'''four sonatas for keyboard and violin, K. 6-9''' are among his earliest works. These were composed by a budding Mozart between 1762 and 1764. They encompass several of Mozart's firsts as a composer: for example, his first works incorporating the violin, his first works with more than a single instrument, his first works in more than one movement and his first works in sonata form. In fact, previous to this, all his works had been short solo-pieces for the harpsichord.
Mozart would have been between 6 and 8 years of age when he composed these works; hence it is believed by many that it was written down for the boy by his father, Leopold: all four of these early sonatas are preserved in Leopold's handwriting.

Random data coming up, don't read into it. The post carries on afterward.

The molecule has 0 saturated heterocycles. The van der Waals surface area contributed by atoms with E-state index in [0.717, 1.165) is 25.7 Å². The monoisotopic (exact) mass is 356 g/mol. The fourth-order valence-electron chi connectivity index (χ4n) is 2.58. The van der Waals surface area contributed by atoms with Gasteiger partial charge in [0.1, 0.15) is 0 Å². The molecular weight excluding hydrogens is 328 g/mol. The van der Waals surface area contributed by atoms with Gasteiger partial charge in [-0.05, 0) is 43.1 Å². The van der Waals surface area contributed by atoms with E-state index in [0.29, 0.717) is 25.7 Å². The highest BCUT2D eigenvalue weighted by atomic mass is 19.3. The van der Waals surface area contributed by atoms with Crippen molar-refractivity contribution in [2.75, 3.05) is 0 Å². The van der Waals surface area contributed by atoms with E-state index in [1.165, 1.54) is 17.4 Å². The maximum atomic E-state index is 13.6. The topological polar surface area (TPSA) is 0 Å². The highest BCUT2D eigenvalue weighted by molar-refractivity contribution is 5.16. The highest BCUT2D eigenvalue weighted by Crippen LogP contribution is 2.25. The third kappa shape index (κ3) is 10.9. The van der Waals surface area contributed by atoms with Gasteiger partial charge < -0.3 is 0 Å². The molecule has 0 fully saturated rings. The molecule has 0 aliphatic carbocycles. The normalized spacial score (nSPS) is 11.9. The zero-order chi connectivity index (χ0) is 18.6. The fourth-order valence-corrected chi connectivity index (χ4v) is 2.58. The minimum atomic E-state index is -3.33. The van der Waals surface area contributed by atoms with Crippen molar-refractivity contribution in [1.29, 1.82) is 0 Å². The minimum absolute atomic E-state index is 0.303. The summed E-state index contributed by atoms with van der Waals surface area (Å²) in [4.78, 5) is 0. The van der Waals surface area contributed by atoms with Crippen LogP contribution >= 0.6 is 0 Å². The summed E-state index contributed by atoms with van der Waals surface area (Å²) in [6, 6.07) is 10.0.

All of Mozart's early violin sonatas are really keyboard sonatas with violin accompaniment, a fact which is made clear from the original title of the four sonatas K. 6-9: ''Sonates pour le clavecin qui peuvent se jouer avec l'accompagnement de violon'' (\u201cSonatas for the keyboard, which may be played with violin accompaniment\u201d). It is quite legitimate, therefore, to perform these works on a keyboard alone.
In composing these early sonatas, Mozart may have been influenced by the German keyboard player and composer Johann Schobert, who was living and working in Paris when the Mozarts arrived there in November 1763. Schobert, in fact, had already published a number of keyboard sonatas with violin accompaniment, which possibly served as models for the young Mozart.